"At one point in time SRI was the environmentalist group. I don't think it's there today," Mr. Bogach said.

"You've got a new breed out there that's saying: 'I don't want to invest in companies that aren't operating in a good governance model, I don't want to invest in companies that aren't disclosing information'," Mr. Bogach says.

"I want to have a good feel that my money is comfortable and safe . . . the issues about Enron and Tyco and everything that has come up has been huge."

However, he admits that there are those on both Bay Street and Main Street who will never be pleased with SRI.

Jim Stanford, an economist with the Canadian Auto Workers union, is in that camp of critics.

On a bitterly cold evening in January, hundreds of people packed into a University of Toronto lecture hall to hear Mr. Stanford and Mr. Walker debate the pros and cons of SRI.

Mr. Stanford argued that ethical investing is a contradiction in terms and that no real change can be made through SRI.

"The vast majority of financial wealth in Canada is concentrated in the hands of a surprisingly small social and political elite," he told the forum.

"And if we think those folks are going to join our ethical bandwagon, I think we'd better wake up and smell the cappuccino here, because they know what side their bread is buttered on, and it's not on the side of egalitarian policies and social responsibility."

One of Mr. Stanford's key arguments against the concept is the screening process, and what he calls "loosey goosey ethics." He says the criteria are so mild "they're virtually meaningless."

After the smokes, guns and nukes are taken out of the picture, he argues, almost any other firm is fair game for SRI funds to invest in -- including a slough of companies he deems to have questionable ethics.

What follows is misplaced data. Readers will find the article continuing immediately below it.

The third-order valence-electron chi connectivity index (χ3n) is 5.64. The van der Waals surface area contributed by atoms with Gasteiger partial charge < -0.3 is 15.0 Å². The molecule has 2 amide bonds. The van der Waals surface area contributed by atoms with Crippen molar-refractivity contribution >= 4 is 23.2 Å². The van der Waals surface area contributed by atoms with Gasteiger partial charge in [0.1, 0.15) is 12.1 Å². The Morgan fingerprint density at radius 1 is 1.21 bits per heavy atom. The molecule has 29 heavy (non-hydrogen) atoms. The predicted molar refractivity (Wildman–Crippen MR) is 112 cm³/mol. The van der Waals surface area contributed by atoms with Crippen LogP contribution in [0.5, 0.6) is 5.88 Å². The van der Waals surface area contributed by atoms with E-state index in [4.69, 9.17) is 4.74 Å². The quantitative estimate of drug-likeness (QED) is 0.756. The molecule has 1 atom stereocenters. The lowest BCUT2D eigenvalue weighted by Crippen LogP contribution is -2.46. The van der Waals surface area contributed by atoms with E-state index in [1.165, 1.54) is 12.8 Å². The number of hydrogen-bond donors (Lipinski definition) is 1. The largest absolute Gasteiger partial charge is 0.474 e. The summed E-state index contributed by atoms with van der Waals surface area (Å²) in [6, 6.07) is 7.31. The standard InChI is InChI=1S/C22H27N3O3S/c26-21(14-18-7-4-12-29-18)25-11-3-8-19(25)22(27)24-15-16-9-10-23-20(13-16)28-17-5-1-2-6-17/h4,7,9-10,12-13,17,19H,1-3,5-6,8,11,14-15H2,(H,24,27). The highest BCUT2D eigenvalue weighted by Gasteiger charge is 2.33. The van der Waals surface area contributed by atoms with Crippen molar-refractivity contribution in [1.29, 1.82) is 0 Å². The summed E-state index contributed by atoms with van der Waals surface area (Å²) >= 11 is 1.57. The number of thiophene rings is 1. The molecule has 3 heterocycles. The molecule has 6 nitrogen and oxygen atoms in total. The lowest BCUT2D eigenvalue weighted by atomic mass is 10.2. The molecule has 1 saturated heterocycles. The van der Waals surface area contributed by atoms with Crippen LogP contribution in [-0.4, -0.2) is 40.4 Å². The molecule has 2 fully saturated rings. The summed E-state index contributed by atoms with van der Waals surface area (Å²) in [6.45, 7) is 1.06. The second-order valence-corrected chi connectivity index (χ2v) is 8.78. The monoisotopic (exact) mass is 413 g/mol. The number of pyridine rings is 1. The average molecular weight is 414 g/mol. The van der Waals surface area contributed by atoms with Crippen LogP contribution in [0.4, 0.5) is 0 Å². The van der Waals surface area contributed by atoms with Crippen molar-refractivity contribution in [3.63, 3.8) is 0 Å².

That list includes all five big Canadian banks, Walt Disney Co., Gap Inc., McDonald's Corp. and EnCana Corp., among others, he says.

"You take a few bad boys and put them aside . . . and then you can attach that powerful word 'ethical' to your portfolio at the end of the day," he said.

As a result, many funds that mirror either a market index or a specific sector are nearly identical to an SRI fund trying to do the same, he argues. What's more, he says, investors don't have to pay the same management fees for index funds as they do for many SRI products.

Mr. Stanford also notes that not buying shares in a company has virtually no impact on the firm, as stocks are often bought from other investors and not directly from the company.

Mr. Walker disagrees. He cites the California Public Employees Retirement System (Calpers), with an estimated $150-billion (U.S.) in assets, which stunned Asian markets when it said it would sell off roughly $1-billion in assets in the Philippines, Thailand, Indonesia and Malaysia because they did not meet tough new standards ranging from trading liquidity to human rights.

After the announcement, Thai officials launched discussions with Calpers, a strong advocate of SRI, to try to woo the pension giant back.